The unfortunate reality is, innocent people sometimes go to prison in New York. Our criminal justice system was established, at least in part, on the principle that nobody should be incarcerated for a crime he or she did not commit. But as cases like the following prove, that system is far from perfect.
A woman was riding the subway with a friend when they were detained by police, allegedly for playing music too loudly. It turned out that the friend was wanted for questioning in connection with a home invasion, in which the resident was shot in the chest and stomach.
The friend was a suspect because she received a call from the victim’s phone. Police believed at the time — wrongly, as it turns out — that those responsible for the robbery called her.
Investigators brought in the friend and subjected her to 22 hours of interrogation. By the end, she “confessed” to taking part in the robbery, and told police that the woman she had been riding the subway with had also been involved.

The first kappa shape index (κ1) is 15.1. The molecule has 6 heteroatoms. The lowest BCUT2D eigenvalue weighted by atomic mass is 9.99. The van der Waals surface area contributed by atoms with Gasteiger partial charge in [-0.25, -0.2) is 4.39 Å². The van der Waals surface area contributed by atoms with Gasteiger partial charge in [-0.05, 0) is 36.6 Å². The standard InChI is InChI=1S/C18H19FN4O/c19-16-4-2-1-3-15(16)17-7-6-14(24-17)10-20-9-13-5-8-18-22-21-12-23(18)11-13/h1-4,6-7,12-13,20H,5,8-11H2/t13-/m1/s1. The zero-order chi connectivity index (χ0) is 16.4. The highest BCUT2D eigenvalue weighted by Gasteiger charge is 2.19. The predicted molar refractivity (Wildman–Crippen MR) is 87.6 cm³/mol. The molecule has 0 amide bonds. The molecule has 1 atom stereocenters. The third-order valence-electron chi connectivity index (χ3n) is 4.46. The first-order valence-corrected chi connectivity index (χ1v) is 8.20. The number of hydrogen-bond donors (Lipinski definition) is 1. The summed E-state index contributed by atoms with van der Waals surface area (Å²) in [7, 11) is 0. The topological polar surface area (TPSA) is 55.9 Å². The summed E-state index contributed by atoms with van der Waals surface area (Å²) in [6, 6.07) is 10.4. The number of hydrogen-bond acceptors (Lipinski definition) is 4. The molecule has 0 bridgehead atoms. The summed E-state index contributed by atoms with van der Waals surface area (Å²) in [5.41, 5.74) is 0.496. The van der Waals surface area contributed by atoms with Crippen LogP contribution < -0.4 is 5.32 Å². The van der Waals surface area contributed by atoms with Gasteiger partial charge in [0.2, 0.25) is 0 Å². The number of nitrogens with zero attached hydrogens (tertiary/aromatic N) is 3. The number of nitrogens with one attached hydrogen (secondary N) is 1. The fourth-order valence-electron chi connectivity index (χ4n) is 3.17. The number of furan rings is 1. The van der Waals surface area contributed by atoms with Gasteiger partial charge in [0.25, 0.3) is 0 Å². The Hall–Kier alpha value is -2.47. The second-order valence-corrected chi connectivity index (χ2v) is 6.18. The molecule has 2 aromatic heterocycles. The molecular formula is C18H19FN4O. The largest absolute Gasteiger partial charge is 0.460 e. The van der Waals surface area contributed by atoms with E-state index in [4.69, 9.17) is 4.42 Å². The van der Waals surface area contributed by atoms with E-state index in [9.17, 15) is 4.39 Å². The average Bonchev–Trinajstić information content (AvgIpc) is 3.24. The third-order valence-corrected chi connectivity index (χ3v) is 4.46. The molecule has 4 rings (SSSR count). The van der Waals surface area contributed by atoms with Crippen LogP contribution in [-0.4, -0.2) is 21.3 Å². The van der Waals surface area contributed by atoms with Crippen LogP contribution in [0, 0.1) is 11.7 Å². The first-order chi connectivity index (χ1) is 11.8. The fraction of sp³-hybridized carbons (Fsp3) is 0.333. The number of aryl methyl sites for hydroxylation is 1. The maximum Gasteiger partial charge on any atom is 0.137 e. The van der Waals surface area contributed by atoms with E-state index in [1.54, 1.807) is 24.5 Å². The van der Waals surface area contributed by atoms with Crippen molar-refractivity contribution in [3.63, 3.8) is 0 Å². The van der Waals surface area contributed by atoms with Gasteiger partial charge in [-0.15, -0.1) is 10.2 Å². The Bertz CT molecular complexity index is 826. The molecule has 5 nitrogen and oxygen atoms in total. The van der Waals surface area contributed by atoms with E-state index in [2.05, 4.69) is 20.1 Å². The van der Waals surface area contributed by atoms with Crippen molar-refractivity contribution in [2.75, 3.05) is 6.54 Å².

In fact, the victim himself had called the friend. It was a misdial by one digit so that the call went to the friend’s father. Neither woman was part of the group that robbed and shot the victim, and stole his vehicle. However, both were convicted.
One of the women was sentenced to 40 years in prison. There, she was placed with a cellmate who, by pure coincidence, knew the real perpetrators. Her attorneys interviewed witnesses, whose testimony contradicted witness statements at trial.
At first, the courts refused to overturn the women’s wrongful convictions. The process took years, but finally, the system realized a terrible mistake had been made.
The cases against both women have since been dismissed. At least one of them is now free from prison. But they lost nearly seven years of their lives being wrongfully imprisoned.